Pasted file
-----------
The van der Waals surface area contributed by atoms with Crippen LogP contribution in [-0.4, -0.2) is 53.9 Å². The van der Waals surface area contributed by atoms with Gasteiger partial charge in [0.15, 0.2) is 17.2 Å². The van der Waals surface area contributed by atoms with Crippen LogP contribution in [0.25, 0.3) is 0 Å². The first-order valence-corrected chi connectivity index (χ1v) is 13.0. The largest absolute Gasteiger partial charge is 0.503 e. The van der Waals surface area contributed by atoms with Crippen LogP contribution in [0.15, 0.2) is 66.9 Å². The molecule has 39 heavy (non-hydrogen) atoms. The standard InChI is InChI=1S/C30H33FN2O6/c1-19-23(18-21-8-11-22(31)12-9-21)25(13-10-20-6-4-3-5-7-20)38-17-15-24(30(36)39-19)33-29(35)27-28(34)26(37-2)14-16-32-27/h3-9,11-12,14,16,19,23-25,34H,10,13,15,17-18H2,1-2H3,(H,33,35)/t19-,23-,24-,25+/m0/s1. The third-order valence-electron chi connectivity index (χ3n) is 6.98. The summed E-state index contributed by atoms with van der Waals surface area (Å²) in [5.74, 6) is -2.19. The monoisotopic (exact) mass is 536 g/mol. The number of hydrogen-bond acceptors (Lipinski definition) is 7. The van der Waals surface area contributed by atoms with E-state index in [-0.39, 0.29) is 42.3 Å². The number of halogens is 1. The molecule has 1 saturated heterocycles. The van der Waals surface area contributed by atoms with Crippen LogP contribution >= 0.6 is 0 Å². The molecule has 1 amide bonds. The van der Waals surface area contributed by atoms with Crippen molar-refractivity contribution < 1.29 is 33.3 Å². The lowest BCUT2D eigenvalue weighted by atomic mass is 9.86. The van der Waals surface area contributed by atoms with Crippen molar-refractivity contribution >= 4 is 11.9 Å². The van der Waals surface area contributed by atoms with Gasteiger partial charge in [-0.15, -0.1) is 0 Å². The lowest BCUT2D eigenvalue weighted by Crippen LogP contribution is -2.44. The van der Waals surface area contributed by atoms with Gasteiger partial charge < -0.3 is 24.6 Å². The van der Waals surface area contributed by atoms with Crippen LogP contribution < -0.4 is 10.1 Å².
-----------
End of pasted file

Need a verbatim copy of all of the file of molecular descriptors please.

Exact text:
The van der Waals surface area contributed by atoms with Crippen LogP contribution in [-0.4, -0.2) is 53.9 Å². The van der Waals surface area contributed by atoms with Gasteiger partial charge in [0.15, 0.2) is 17.2 Å². The van der Waals surface area contributed by atoms with Crippen LogP contribution in [0.25, 0.3) is 0 Å². The first-order valence-corrected chi connectivity index (χ1v) is 13.0. The largest absolute Gasteiger partial charge is 0.503 e. The van der Waals surface area contributed by atoms with Crippen LogP contribution in [0.15, 0.2) is 66.9 Å². The molecule has 39 heavy (non-hydrogen) atoms. The standard InChI is InChI=1S/C30H33FN2O6/c1-19-23(18-21-8-11-22(31)12-9-21)25(13-10-20-6-4-3-5-7-20)38-17-15-24(30(36)39-19)33-29(35)27-28(34)26(37-2)14-16-32-27/h3-9,11-12,14,16,19,23-25,34H,10,13,15,17-18H2,1-2H3,(H,33,35)/t19-,23-,24-,25+/m0/s1. The third-order valence-electron chi connectivity index (χ3n) is 6.98. The summed E-state index contributed by atoms with van der Waals surface area (Å²) in [5.74, 6) is -2.19. The monoisotopic (exact) mass is 536 g/mol. The number of hydrogen-bond acceptors (Lipinski definition) is 7. The van der Waals surface area contributed by atoms with E-state index in [-0.39, 0.29) is 42.3 Å². The number of halogens is 1. The molecule has 1 saturated heterocycles. The van der Waals surface area contributed by atoms with Crippen LogP contribution >= 0.6 is 0 Å². The molecule has 1 amide bonds. The van der Waals surface area contributed by atoms with Crippen molar-refractivity contribution < 1.29 is 33.3 Å². The lowest BCUT2D eigenvalue weighted by atomic mass is 9.86. The van der Waals surface area contributed by atoms with Crippen molar-refractivity contribution >= 4 is 11.9 Å². The van der Waals surface area contributed by atoms with Gasteiger partial charge in [-0.15, -0.1) is 0 Å². The lowest BCUT2D eigenvalue weighted by Crippen LogP contribution is -2.44. The van der Waals surface area contributed by atoms with Gasteiger partial charge < -0.3 is 24.6 Å². The van der Waals surface area contributed by atoms with Crippen LogP contribution < -0.4 is 10.1 Å².